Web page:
Kant on Beauty and Biology: An Interpretation of the 'Critique of Judgment'

Front Cover
Cambridge University Press, Aug 30, 2007 - Philosophy - 409 pages
Kant's Critique of Judgment has often been interpreted by scholars as comprising separate treatments of three uneasily connected topics: beauty, biology, and empirical knowledge. Rachel Zuckert's book interprets the Critique as a unified argument concerning all three domains. She argues that on Kant's view, human beings demonstrate a distinctive cognitive ability in appreciating beauty and understanding organic life: an ability to anticipate a whole that we do not completely understand according to preconceived categories. This ability is necessary, moreover, for human beings to gain knowledge of nature in its empirical character as it is, not as we might assume it to be. Her wide-ranging and original study will be valuable for readers in all areas of Kant's philosophy.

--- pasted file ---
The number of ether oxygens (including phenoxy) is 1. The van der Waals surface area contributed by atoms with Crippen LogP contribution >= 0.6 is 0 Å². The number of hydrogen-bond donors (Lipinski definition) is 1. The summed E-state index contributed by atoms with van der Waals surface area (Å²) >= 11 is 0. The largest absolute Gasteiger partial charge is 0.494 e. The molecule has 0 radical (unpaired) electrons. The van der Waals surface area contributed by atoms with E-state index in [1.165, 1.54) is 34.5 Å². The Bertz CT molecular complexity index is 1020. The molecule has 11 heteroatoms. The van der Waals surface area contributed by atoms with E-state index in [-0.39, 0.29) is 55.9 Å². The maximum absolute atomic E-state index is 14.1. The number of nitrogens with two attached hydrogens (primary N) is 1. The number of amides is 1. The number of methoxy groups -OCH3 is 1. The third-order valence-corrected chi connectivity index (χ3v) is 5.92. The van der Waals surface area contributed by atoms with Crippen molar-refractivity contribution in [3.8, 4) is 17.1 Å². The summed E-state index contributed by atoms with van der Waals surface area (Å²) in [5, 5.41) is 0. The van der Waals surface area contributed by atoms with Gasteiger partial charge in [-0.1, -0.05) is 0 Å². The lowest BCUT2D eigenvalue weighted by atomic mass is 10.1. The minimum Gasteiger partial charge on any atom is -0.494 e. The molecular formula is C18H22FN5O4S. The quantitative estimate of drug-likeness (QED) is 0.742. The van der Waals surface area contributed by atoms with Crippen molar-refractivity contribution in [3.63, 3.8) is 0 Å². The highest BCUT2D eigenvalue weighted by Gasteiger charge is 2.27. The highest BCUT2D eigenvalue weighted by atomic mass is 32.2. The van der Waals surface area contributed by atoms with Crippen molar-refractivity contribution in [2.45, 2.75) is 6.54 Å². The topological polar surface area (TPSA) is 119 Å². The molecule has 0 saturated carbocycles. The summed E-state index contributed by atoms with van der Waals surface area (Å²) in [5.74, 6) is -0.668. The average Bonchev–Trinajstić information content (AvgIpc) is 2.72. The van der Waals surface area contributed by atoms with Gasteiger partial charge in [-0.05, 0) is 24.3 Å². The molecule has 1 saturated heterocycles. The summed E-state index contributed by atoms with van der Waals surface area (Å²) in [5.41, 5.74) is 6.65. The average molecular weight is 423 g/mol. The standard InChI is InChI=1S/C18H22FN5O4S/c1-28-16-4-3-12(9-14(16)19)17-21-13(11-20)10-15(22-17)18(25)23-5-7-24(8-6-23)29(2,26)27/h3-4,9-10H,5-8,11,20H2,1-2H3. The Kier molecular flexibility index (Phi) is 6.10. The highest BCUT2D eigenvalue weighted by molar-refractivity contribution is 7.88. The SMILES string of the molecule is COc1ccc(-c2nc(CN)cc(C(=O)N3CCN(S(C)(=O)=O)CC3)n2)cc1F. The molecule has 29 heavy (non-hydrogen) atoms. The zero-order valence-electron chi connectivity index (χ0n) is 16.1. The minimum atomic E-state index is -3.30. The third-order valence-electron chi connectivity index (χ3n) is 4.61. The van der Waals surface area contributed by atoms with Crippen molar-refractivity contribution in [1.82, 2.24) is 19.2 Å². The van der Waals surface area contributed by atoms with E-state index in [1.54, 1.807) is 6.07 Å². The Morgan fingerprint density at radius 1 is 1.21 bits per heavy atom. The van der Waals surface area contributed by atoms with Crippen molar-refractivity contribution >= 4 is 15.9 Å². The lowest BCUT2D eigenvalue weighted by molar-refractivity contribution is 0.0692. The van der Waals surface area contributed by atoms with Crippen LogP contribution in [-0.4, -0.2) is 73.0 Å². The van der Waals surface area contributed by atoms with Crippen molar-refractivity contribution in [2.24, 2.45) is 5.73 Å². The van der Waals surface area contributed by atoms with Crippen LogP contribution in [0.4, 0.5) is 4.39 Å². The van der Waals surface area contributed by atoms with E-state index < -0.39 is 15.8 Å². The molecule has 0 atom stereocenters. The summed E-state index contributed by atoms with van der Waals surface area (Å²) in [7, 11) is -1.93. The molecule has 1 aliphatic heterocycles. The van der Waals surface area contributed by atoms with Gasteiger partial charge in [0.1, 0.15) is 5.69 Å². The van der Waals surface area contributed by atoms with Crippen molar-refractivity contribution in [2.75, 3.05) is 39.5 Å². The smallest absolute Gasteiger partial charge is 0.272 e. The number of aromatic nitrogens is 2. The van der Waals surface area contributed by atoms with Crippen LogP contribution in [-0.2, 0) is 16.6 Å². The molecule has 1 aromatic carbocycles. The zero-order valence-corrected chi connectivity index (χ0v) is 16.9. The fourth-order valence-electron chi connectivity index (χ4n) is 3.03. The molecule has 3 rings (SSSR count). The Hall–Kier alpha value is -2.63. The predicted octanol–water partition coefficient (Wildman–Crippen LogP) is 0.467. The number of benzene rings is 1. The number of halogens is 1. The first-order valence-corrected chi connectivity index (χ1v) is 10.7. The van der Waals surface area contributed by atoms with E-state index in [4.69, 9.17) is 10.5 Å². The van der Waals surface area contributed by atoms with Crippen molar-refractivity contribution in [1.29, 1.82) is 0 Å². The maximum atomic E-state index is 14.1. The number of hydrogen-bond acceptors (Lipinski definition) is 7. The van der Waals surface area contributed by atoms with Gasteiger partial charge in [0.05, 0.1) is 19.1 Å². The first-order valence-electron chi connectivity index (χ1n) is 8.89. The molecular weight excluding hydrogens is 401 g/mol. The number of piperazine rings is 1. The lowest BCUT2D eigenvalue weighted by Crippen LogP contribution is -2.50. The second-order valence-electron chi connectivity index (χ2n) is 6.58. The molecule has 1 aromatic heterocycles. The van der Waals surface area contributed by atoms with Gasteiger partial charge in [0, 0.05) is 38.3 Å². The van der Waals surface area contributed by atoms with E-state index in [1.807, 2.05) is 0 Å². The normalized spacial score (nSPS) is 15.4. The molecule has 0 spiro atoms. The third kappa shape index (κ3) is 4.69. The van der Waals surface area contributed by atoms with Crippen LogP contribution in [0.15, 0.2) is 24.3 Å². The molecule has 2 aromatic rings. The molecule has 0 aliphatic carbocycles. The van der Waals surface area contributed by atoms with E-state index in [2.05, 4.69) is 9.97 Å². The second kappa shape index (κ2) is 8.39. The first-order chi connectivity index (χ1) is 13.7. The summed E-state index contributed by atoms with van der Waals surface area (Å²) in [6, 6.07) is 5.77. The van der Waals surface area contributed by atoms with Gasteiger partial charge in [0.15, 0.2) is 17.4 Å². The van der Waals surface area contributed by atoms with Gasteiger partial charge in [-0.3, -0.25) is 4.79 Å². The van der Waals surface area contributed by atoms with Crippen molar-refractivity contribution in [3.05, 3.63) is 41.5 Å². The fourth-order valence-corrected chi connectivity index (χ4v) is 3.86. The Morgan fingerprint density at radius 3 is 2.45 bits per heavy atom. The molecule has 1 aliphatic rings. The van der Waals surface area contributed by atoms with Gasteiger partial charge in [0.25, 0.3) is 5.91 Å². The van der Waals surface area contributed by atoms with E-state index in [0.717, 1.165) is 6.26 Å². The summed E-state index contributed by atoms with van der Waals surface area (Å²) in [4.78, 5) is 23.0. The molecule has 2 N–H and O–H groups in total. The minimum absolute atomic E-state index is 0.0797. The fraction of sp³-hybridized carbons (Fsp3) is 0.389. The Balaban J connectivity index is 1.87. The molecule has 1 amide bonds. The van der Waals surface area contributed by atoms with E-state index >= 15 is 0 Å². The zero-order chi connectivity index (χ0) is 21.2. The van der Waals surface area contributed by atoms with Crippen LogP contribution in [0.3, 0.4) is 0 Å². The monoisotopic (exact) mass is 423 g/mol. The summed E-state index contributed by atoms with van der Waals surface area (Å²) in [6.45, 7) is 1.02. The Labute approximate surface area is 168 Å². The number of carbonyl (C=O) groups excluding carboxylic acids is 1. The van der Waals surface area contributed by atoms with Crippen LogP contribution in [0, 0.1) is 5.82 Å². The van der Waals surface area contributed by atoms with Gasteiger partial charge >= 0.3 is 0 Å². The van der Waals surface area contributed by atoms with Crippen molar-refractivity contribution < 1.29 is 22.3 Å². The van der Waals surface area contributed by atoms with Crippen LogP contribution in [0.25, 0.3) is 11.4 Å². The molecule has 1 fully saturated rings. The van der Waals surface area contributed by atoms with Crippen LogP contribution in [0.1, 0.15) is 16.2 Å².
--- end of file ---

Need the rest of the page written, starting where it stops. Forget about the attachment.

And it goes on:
Other editions - View all

Common terms and phrases

About the author (2007)

Rachel Zuckert is Assistant Professor in the Department of Philosophy at Northwestern University.

Bibliographic information